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Internet Post On How To ‘Rape’ Female Student Rocks Dartmouth

An anonymous message recently posted on a gossip website affiliated with Dartmouth College that some have described as a guide on how to rape a particular freshman female has rocked the Ivy League institution and prompted students to rally in support of the young woman and demand justice.

The explicit post on “Bored @ Baker” named the student and went into detail on how to strong-arm her into having sex through the use of alcohol and coercion.

This website, run by a renegade former student, allows students with a [email protected] email address to post anonymously about any topic. The freshman woman in question had previously been the target of real-world harassment by other students under the pretense she was a “whore,” and the issue escalated after the controversial Internet post on [email protected] in mid-January.

The female student brought the post to the administration, and she says campus leaders only moved her to another dormitory.

Feeling she had nowhere else to turn, she recently reposted the offending [email protected] message to Dartmouth’s official freshmen Facebook page, along with her story and a plea for help. Within hours the post had received hundreds of comments and shares and there were calls for the administration to act.

Undoubtedly due to the newfound attention, the administration was quick to initiate a formal investigation and notify the local police. Though [email protected] uses rerouting to ensure anonymity, the host of the site identified the writer of the offending post under pressure from the college. According to campus officials, the student who posted the message will be handled through the college’s disciplinary system.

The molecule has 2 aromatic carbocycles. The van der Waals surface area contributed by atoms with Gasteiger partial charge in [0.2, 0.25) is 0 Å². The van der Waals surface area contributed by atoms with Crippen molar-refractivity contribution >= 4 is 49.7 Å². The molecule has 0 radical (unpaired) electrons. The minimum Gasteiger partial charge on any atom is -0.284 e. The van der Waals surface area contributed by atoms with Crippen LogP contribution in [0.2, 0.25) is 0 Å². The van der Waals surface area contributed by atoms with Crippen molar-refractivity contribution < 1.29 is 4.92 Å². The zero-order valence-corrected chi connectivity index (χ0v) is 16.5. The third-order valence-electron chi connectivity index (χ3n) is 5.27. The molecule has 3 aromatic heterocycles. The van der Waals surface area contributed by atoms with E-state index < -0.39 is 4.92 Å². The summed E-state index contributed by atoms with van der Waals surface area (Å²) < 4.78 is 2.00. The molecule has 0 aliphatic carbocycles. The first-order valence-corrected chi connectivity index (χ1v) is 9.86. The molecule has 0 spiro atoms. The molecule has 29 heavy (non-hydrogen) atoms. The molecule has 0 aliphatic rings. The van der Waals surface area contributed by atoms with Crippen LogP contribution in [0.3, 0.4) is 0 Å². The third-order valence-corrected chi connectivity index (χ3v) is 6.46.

Yet the incident has brought Dartmouth’s alleged “fraternity rape culture” under the spotlight.

In addition to the usual announcement of new programs and initiatives to combat sexual assault, a large gathering of students converged on the quad earlier this week to support the freshman girl. After brief words by a few organizers, the large gathering quietly sung the Dartmouth Alma Mater and dispersed.

“The student response has been very well intentioned,” a freshman girl who asked to remain anonymous told The College Fix. “I don’t think it is enough, especially from the male population. I would like to see more things like [the demonstration].”

An op-ed in the mainstream campus newspaper included a harsh condemnation of Dartmouth’s traditional and prevalent fraternity system by a former student describing herself as “a thriving, cash-poor immigrant woman of color.”

She described in detail how “Dartmouth’s fraternity rape culture” had caused this most recent particular event, and she expressed anger that there was “no fury, no strike, nothing burning, nothing occupied.”

When asked for an opinion on the controversial editorial, one student told The Fix: “Fraternities make [sexual assault] easier, but you can’t blame every event on the [fraternity] system, though it does need to be changed and people need to be held accountable for their actions – lack of action is just as appalling.”

Despite divisive issues, such as the fate of [email protected] and the culpability of the fraternity system, the common sentiment expressed by students was that such matters should be dealt with by the police and not the administration.

In interviews with The College Fix and in statements in campus newspapers, many students have expressed dismay over the lack of action on the part of some school officials, a feeling echoed in the words of the student mentioned earlier:

“I am pretty sure if she hadn’t posted it on Facebook, nothing would have happened.”

Click here to read a copy of the original offending post. Warning – message contains highly graphic and sexually explicit content.

College Fix contributor Sandor Farkas is a student at Dartmouth College.

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About the Author
Sandor Farkas is a member of the Dartmouth College class of 2017 and the Valley Forge Military Academy class of 2013. He studies history and serves as a cadet in the U.S. Army Reserve Officers' Training Corps. In addition to writing for The College Fix, he is a senior editor at the Dartmouth Review. President of Dartmouth Students for Israel, he considers himself a Revolutionary Zionist. In what little free time he has, he reenacts the American War of Independence, builds military dioramas, and occasionally sleeps.

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